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Black dog shooting supplies a glimpse into U.S.
May. 12, 2012 - 08:26 PMEDT
An Australian Border Patrol Agent holds an Australian made handgun used during a trning exercise with the Black Dog Shooters club of the U.S. Border Patrol. The Border Patrol says the agency is the largest employer of armed agents in the country, but it also has a history of complnts about dangerous mistakes that could be prevented if trners followed industry safety guidelines. (Daron Taylor / The Arizona Republic)
More than a half-dozen members of the U.S. Border Patrol Black Dog Shooters had never fired a handgun before a trning session in the rugged Arizona desert.
There were new recruits and members. There were a few rookies and those who didn't live in Arizona. But all of them were in the desert that day at an old mining site south of Tucson.
There are few places in the country where trning shooters are able to go to learn from veteran Border Patrol agents how to fire their weapon.
At the camp, they could practice firing at a moving target. A wooden bench acted as a barricade. Behind that a man with a cellphone, playing a fake agent, was telling them where to shoot.
He would say, "The window. The window," and then, "The window. The window."
The recruits were firing from the benches.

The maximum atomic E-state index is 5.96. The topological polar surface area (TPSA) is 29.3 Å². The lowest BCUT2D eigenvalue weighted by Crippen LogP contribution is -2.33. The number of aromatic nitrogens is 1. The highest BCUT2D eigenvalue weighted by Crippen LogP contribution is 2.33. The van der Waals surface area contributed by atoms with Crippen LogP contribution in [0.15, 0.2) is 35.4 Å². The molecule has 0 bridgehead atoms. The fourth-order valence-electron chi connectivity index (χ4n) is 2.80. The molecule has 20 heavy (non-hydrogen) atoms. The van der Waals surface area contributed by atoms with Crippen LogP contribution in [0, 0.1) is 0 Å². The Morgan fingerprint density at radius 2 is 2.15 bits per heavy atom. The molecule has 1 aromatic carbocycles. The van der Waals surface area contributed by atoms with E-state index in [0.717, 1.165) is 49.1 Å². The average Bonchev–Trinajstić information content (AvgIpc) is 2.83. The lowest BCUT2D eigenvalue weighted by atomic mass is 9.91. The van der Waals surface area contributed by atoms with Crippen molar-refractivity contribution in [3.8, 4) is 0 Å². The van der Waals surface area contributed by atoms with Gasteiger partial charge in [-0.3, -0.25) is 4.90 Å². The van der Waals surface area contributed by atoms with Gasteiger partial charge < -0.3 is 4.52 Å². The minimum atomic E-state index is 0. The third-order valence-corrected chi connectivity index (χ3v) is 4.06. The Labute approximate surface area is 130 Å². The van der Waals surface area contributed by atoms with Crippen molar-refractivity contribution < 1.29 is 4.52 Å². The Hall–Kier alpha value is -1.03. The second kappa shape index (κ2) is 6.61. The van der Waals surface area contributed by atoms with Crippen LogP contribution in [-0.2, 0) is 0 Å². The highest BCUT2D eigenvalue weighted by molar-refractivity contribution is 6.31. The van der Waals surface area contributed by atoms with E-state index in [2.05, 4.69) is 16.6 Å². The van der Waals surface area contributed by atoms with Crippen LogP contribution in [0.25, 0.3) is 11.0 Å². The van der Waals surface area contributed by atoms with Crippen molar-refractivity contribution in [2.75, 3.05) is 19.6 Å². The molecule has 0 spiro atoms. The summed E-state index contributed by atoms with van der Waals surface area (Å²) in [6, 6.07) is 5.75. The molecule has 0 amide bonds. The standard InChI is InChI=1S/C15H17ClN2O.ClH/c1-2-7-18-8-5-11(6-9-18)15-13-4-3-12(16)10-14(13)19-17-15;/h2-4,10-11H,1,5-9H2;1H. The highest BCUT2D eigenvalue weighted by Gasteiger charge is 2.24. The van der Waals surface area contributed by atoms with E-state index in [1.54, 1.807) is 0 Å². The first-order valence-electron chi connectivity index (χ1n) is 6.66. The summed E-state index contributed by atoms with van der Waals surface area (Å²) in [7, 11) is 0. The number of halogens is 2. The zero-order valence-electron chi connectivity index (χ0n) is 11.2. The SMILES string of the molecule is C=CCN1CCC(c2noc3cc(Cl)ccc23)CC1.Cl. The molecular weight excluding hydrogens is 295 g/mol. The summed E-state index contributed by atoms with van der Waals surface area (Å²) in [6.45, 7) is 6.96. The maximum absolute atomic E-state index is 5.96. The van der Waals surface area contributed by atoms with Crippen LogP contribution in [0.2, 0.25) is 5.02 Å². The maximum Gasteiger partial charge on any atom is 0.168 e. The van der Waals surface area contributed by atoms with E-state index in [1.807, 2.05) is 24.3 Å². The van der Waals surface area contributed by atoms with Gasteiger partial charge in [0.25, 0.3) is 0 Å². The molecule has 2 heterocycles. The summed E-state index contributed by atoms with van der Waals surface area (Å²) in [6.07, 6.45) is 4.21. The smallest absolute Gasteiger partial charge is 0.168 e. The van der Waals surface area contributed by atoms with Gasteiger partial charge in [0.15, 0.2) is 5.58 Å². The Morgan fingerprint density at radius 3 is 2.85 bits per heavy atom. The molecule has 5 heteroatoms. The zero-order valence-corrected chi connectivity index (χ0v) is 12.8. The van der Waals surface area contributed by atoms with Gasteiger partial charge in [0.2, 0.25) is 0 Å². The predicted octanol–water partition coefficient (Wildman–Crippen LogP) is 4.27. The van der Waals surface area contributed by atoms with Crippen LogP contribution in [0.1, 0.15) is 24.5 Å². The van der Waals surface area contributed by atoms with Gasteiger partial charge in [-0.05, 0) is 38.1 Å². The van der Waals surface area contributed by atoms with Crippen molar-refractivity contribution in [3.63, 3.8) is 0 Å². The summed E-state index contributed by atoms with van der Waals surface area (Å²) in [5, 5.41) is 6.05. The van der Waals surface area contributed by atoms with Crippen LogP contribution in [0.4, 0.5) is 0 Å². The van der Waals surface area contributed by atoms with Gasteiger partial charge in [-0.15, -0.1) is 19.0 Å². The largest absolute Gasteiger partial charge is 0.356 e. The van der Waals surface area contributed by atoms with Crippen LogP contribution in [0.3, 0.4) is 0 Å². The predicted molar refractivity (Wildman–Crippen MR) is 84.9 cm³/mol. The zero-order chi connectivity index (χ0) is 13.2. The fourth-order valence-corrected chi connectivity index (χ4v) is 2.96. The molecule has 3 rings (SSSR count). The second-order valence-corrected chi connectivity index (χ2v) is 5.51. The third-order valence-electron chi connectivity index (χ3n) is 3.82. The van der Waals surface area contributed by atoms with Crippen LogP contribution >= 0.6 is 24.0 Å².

They weren't using BB guns or r guns, both of which are legal.
They were using real guns.
The Border Patrol says the agency is the largest employer of armed agents in the country, but it also has a history of complnts about dangerous mistakes that could be prevented if trners followed industry safety guidelines.
"What's happening out there is a tragedy wting to happen," sd Border Patrol veteran Gary Knight.
The tragedy happened last fall, when five agents were shot and killed in a Border Patrol station near San Diego. All five had fired as part of the same trning session.
The instructors weren't licensed by a state-approved firearms trning course, and one of them was accused of having no permit to carry a gun.
The instructors had been issued weapons and bulletproof vests, but they weren't properly supervised during the session, the Border Patrol sd.
The agency isn't the only one with this problem.
The agency sd all of the Border Patrol's trning and practice ranges are designed to be supervised by supervisors.
But last week, the Tucson division discovered that three Border Patrol supervisors were working at the shooting range without proper safety clearance.
One of them told FOX 10 he wasn't supervised, but the Border Patrol sd it had to investigate a supervisor working with someone else and still issue a warning.
"I mean that I was doing it," the supervisor sd. "And I was being supervised at the time."
One Border Patrol agent sd he's a veteran of the agency, and he knows many people like the supervisor.
"He's not that person. He's not that person at all," he sd. "I've seen him in trning ranges. He's the very first person to walk in. 'Good morning. Let's go do a quick dry run.'"
The supervisor was given a one-year suspension for fling to act and take precautions during the September firing range session, the agency sd.
"This is a learning opportunity for all of us. We can all be better. And it's hard to do that when you have people getting hurt. It's very unfortunate," sd Border Patrol agent Joe Nunez.
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This post was originally published on 12/4/18 at 12:09 p.m. It was updated on 12/4/18 at 9:05 p.m. to add the supervisors name.